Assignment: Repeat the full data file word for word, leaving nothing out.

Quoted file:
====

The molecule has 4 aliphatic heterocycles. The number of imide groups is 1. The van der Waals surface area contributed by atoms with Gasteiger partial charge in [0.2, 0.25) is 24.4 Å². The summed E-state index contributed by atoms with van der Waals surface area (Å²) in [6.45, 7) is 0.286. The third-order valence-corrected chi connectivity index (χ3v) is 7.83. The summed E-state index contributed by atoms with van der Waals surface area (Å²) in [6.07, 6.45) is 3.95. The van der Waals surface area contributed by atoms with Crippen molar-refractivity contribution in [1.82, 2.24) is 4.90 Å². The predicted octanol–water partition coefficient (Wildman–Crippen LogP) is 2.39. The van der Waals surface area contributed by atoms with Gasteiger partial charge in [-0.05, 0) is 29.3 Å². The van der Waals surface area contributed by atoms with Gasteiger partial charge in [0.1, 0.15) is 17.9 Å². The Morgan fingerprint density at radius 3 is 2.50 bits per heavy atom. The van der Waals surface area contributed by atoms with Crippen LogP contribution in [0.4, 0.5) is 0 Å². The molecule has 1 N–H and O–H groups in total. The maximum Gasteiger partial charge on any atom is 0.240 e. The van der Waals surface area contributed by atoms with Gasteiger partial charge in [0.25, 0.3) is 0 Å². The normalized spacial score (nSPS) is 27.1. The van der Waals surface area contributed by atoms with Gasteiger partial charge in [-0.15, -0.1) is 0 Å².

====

The molecule has 4 aliphatic heterocycles. The number of imide groups is 1. The van der Waals surface area contributed by atoms with Gasteiger partial charge in [0.2, 0.25) is 24.4 Å². The summed E-state index contributed by atoms with van der Waals surface area (Å²) in [6.45, 7) is 0.286. The third-order valence-corrected chi connectivity index (χ3v) is 7.83. The summed E-state index contributed by atoms with van der Waals surface area (Å²) in [6.07, 6.45) is 3.95. The van der Waals surface area contributed by atoms with Crippen molar-refractivity contribution in [1.82, 2.24) is 4.90 Å². The predicted octanol–water partition coefficient (Wildman–Crippen LogP) is 2.39. The van der Waals surface area contributed by atoms with Gasteiger partial charge in [-0.05, 0) is 29.3 Å². The van der Waals surface area contributed by atoms with Gasteiger partial charge in [0.1, 0.15) is 17.9 Å². The Morgan fingerprint density at radius 3 is 2.50 bits per heavy atom. The van der Waals surface area contributed by atoms with Crippen LogP contribution in [0.4, 0.5) is 0 Å². The molecule has 1 N–H and O–H groups in total. The maximum Gasteiger partial charge on any atom is 0.240 e. The van der Waals surface area contributed by atoms with Gasteiger partial charge in [0.25, 0.3) is 0 Å². The normalized spacial score (nSPS) is 27.1. The van der Waals surface area contributed by atoms with Gasteiger partial charge in [-0.15, -0.1) is 0 Å².